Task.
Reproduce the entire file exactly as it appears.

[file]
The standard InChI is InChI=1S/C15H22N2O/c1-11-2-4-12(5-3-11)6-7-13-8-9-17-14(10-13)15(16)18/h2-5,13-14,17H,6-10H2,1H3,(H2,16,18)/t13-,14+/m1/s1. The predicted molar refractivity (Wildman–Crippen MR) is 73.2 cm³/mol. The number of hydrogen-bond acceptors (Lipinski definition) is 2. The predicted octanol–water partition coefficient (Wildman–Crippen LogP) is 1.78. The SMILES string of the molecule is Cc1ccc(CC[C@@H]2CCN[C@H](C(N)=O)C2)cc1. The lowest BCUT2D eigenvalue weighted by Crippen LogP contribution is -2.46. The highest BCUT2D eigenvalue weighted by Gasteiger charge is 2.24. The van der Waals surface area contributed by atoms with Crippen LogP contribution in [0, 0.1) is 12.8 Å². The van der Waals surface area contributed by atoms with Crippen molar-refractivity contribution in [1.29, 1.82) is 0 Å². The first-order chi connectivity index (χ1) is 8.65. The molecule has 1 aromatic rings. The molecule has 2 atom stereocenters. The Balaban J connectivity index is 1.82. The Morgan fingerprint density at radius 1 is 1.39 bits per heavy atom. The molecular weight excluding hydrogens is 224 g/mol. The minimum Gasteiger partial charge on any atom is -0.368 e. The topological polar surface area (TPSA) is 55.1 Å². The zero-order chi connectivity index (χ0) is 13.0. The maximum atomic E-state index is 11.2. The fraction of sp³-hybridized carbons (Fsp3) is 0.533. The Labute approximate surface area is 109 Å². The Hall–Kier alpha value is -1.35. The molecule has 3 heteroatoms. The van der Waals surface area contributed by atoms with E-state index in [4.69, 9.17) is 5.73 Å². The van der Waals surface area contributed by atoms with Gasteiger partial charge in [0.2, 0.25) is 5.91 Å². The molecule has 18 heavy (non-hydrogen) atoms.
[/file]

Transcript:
The standard InChI is InChI=1S/C15H22N2O/c1-11-2-4-12(5-3-11)6-7-13-8-9-17-14(10-13)15(16)18/h2-5,13-14,17H,6-10H2,1H3,(H2,16,18)/t13-,14+/m1/s1. The predicted molar refractivity (Wildman–Crippen MR) is 73.2 cm³/mol. The number of hydrogen-bond acceptors (Lipinski definition) is 2. The predicted octanol–water partition coefficient (Wildman–Crippen LogP) is 1.78. The SMILES string of the molecule is Cc1ccc(CC[C@@H]2CCN[C@H](C(N)=O)C2)cc1. The lowest BCUT2D eigenvalue weighted by Crippen LogP contribution is -2.46. The highest BCUT2D eigenvalue weighted by Gasteiger charge is 2.24. The van der Waals surface area contributed by atoms with Crippen LogP contribution in [0, 0.1) is 12.8 Å². The van der Waals surface area contributed by atoms with Crippen molar-refractivity contribution in [1.29, 1.82) is 0 Å². The first-order chi connectivity index (χ1) is 8.65. The molecule has 1 aromatic rings. The molecule has 2 atom stereocenters. The Balaban J connectivity index is 1.82. The Morgan fingerprint density at radius 1 is 1.39 bits per heavy atom. The molecular weight excluding hydrogens is 224 g/mol. The minimum Gasteiger partial charge on any atom is -0.368 e. The topological polar surface area (TPSA) is 55.1 Å². The zero-order chi connectivity index (χ0) is 13.0. The maximum atomic E-state index is 11.2. The fraction of sp³-hybridized carbons (Fsp3) is 0.533. The Labute approximate surface area is 109 Å². The Hall–Kier alpha value is -1.35. The molecule has 3 heteroatoms. The van der Waals surface area contributed by atoms with E-state index in [4.69, 9.17) is 5.73 Å². The van der Waals surface area contributed by atoms with Gasteiger partial charge in [0.2, 0.25) is 5.91 Å². The molecule has 18 heavy (non-hydrogen) atoms.